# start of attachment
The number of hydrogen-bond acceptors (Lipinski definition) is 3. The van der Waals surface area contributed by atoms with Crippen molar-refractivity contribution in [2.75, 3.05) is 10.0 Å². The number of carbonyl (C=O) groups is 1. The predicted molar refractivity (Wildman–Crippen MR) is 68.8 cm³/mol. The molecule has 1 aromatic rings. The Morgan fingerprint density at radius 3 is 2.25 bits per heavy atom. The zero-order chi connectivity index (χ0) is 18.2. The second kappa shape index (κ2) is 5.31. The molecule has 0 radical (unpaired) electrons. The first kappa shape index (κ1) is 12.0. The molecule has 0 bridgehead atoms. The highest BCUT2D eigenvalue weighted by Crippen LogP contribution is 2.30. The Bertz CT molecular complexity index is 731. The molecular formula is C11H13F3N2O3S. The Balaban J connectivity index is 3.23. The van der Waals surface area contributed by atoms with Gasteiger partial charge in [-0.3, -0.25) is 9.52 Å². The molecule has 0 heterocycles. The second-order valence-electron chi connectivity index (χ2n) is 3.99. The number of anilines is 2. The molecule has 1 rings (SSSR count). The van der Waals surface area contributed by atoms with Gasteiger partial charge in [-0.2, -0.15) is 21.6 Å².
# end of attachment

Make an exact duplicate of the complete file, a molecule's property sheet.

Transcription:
The number of hydrogen-bond acceptors (Lipinski definition) is 3. The van der Waals surface area contributed by atoms with Crippen molar-refractivity contribution in [2.75, 3.05) is 10.0 Å². The number of carbonyl (C=O) groups is 1. The predicted molar refractivity (Wildman–Crippen MR) is 68.8 cm³/mol. The molecule has 1 aromatic rings. The Morgan fingerprint density at radius 3 is 2.25 bits per heavy atom. The zero-order chi connectivity index (χ0) is 18.2. The second kappa shape index (κ2) is 5.31. The molecule has 0 radical (unpaired) electrons. The first kappa shape index (κ1) is 12.0. The molecule has 0 bridgehead atoms. The highest BCUT2D eigenvalue weighted by Crippen LogP contribution is 2.30. The Bertz CT molecular complexity index is 731. The molecular formula is C11H13F3N2O3S. The Balaban J connectivity index is 3.23. The van der Waals surface area contributed by atoms with Gasteiger partial charge in [-0.3, -0.25) is 9.52 Å². The molecule has 0 heterocycles. The second-order valence-electron chi connectivity index (χ2n) is 3.99. The number of anilines is 2. The molecule has 1 rings (SSSR count). The van der Waals surface area contributed by atoms with Gasteiger partial charge in [-0.2, -0.15) is 21.6 Å².